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The Lord’s Prayer in Galilee and Golgotha – Thoughts for Good Friday

7 April 2010

In the springtime of the Gospel, Jesus came into Galilee, and the people who sat in darkness saw a great light (Matt 4.16).
Jesus taught his disciples to pray:

Our Father in heaven,
Hallowed be your Name,
Your kingdom come
Your will be done on earth
as it is in heaven.
Give us this day our daily bread.
And forgive us our sins
as we forgive those who sin against us.
Lead us not into temptation
but deliver us from evil.
For the kingdom, the power and the glory are yours
Now and forever. Amen

In sunny Galilee, the prayer soared like a glider lifted by a thermal.
Turn, for the kingdom of God is coming near.
Joy glinted from its phrases like the sunbeams bouncing off the waves of the lake.
The free flying birds who neither sow nor reap nor gather into barns are fed by the Father in heaven
The lilies on the hills, outshone Solomon in all his splendid finery.
Your heavenly Father knows all you have need of – do not be anxious.
In sunny Galilee, the prayer soared, spirits danced.

In the deserts thousands listened to Jesus, staying with him till they were hungry. Give them something to eat, he said to his disciples. How shall we do that? they answered. There are no shops near here. He fed them with five loaves and two small fishes. Give us today the bread we need.
In the towns of Galilee, Jesus ate with tax-collectors and sinners, enjoying daily bread with them and more.
Forgive us our sins: they knew his forgiving in the bread shared, the talk, the jokes, the dreams together.
Some loved much because they had been forgiven much.
Some said such people should not be so cheaply forgiven.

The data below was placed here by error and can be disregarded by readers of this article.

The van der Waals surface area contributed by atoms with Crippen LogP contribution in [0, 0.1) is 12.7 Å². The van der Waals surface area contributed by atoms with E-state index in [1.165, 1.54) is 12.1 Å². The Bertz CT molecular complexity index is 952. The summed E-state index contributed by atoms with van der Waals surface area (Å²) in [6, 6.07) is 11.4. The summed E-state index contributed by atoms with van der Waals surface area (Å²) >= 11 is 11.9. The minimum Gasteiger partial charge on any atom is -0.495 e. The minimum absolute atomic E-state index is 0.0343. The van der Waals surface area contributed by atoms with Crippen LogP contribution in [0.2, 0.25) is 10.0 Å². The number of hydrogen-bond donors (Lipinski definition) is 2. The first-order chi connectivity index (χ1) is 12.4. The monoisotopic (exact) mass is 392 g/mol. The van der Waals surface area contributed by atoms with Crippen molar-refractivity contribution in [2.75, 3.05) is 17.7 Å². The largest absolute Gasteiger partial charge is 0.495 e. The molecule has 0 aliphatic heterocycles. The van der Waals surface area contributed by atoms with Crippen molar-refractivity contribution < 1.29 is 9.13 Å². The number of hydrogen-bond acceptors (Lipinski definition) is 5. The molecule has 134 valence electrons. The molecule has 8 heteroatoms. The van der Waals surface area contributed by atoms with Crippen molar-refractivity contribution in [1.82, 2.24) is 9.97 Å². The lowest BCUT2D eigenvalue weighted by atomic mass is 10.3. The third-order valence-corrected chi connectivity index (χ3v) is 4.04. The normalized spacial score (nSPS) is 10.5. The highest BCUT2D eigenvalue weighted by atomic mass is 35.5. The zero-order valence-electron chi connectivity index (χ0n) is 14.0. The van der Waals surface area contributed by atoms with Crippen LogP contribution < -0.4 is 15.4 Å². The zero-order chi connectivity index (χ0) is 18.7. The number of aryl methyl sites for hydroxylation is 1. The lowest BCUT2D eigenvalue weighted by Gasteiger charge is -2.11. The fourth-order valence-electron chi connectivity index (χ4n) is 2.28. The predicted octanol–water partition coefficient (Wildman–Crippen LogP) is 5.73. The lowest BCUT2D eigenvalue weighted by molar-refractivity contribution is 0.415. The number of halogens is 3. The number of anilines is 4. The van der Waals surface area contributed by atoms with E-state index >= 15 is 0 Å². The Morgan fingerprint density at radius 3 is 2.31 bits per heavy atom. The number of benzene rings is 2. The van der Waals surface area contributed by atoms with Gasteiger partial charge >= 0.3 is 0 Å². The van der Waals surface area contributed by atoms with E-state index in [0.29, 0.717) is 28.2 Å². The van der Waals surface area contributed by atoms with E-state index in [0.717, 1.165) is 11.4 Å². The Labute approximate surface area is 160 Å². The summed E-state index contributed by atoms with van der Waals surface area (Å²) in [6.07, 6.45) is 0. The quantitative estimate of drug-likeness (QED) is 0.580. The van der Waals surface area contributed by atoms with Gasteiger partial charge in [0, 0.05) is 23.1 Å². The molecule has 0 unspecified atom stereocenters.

Some said, Jesus had no authority to forgive sins. But he did, and healed them too.
Forgive us our sins as we forgive those who sin against us.
And sometimes this meant doing things in hard cash: Forgive us our debts as we forgive our debtors.
In sunny Galilee, the prayer soared, spirits danced.

Then Jesus set his face to go to Jerusalem, the necessary goal for a prophet, where death awaited.
Disciples said, grimly, Let us also go with him, that we may die with him.
Jesus came riding into the city on a donkey: Our Father, Your kingdom come!
Rejoice greatly, O daughter of Zion! Shout aloud, O daughter of Jerusalem!
Lo, your king comes to you, triumphant and victorious is he,
Humble and riding on a donkey… (Zech 9.9)
The crowds were shouting: Hosanna to the Son of David!
Blessed is the one who comes in the name of the Lord.
Just like in Galilee, the prayer soared, spirits danced: Our Father, your Name be hallowed. Your Kingdom come.

But in Jerusalem, was there space for the prayer to fly, was there a thermal to carry it?
Jesus went into the temple court, where the moneychangers were doing sacrificial business, and he turned over their tables, saying: My house shall be called a house of prayer for all peoples, but you have made it a den of thieves.
For all people! Our Father who art in heaven. But can we pray that here?
In this Holy Week, as we call it, the prayer breaks into pieces, is voiced only in fragments, with strong sighing and tears, until it dies.